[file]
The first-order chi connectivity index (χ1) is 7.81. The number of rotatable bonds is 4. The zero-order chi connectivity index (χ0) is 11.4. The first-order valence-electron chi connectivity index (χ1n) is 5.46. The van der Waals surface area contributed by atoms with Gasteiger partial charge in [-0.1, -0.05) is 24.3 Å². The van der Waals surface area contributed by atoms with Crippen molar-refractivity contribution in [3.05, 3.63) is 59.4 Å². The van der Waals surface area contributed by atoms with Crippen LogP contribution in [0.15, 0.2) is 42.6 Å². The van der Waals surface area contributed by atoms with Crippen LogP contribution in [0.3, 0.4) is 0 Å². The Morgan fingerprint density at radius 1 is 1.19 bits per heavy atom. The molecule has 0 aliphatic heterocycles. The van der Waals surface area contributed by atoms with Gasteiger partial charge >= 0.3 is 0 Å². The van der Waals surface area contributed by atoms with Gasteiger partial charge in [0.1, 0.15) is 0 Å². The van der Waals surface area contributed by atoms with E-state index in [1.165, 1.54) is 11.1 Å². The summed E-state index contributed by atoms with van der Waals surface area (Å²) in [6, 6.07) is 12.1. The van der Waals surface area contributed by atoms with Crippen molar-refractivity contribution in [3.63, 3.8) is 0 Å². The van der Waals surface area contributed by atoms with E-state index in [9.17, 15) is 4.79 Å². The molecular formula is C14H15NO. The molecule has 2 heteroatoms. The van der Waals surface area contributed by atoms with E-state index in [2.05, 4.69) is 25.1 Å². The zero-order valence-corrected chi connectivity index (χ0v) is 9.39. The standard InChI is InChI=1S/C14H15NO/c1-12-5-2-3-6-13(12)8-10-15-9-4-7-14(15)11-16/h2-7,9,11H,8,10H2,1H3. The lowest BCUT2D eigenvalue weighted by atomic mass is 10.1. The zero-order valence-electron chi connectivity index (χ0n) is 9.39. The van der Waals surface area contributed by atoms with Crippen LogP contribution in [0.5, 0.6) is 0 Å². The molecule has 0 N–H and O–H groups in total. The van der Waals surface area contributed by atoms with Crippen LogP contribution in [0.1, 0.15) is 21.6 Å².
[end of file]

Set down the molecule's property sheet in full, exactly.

The first-order chi connectivity index (χ1) is 7.81. The number of rotatable bonds is 4. The zero-order chi connectivity index (χ0) is 11.4. The first-order valence-electron chi connectivity index (χ1n) is 5.46. The van der Waals surface area contributed by atoms with Gasteiger partial charge in [-0.1, -0.05) is 24.3 Å². The van der Waals surface area contributed by atoms with Crippen molar-refractivity contribution in [3.05, 3.63) is 59.4 Å². The van der Waals surface area contributed by atoms with Crippen LogP contribution in [0.15, 0.2) is 42.6 Å². The van der Waals surface area contributed by atoms with Crippen LogP contribution in [0.3, 0.4) is 0 Å². The Morgan fingerprint density at radius 1 is 1.19 bits per heavy atom. The molecule has 0 aliphatic heterocycles. The van der Waals surface area contributed by atoms with Gasteiger partial charge >= 0.3 is 0 Å². The van der Waals surface area contributed by atoms with Gasteiger partial charge in [0.1, 0.15) is 0 Å². The van der Waals surface area contributed by atoms with E-state index in [1.165, 1.54) is 11.1 Å². The summed E-state index contributed by atoms with van der Waals surface area (Å²) in [6, 6.07) is 12.1. The van der Waals surface area contributed by atoms with Crippen molar-refractivity contribution in [3.63, 3.8) is 0 Å². The van der Waals surface area contributed by atoms with E-state index in [9.17, 15) is 4.79 Å². The molecular formula is C14H15NO. The molecule has 2 heteroatoms. The van der Waals surface area contributed by atoms with E-state index in [2.05, 4.69) is 25.1 Å². The zero-order valence-corrected chi connectivity index (χ0v) is 9.39. The standard InChI is InChI=1S/C14H15NO/c1-12-5-2-3-6-13(12)8-10-15-9-4-7-14(15)11-16/h2-7,9,11H,8,10H2,1H3. The lowest BCUT2D eigenvalue weighted by atomic mass is 10.1. The zero-order valence-electron chi connectivity index (χ0n) is 9.39. The van der Waals surface area contributed by atoms with Crippen LogP contribution in [0.5, 0.6) is 0 Å². The molecule has 0 N–H and O–H groups in total. The van der Waals surface area contributed by atoms with Crippen LogP contribution in [0.1, 0.15) is 21.6 Å².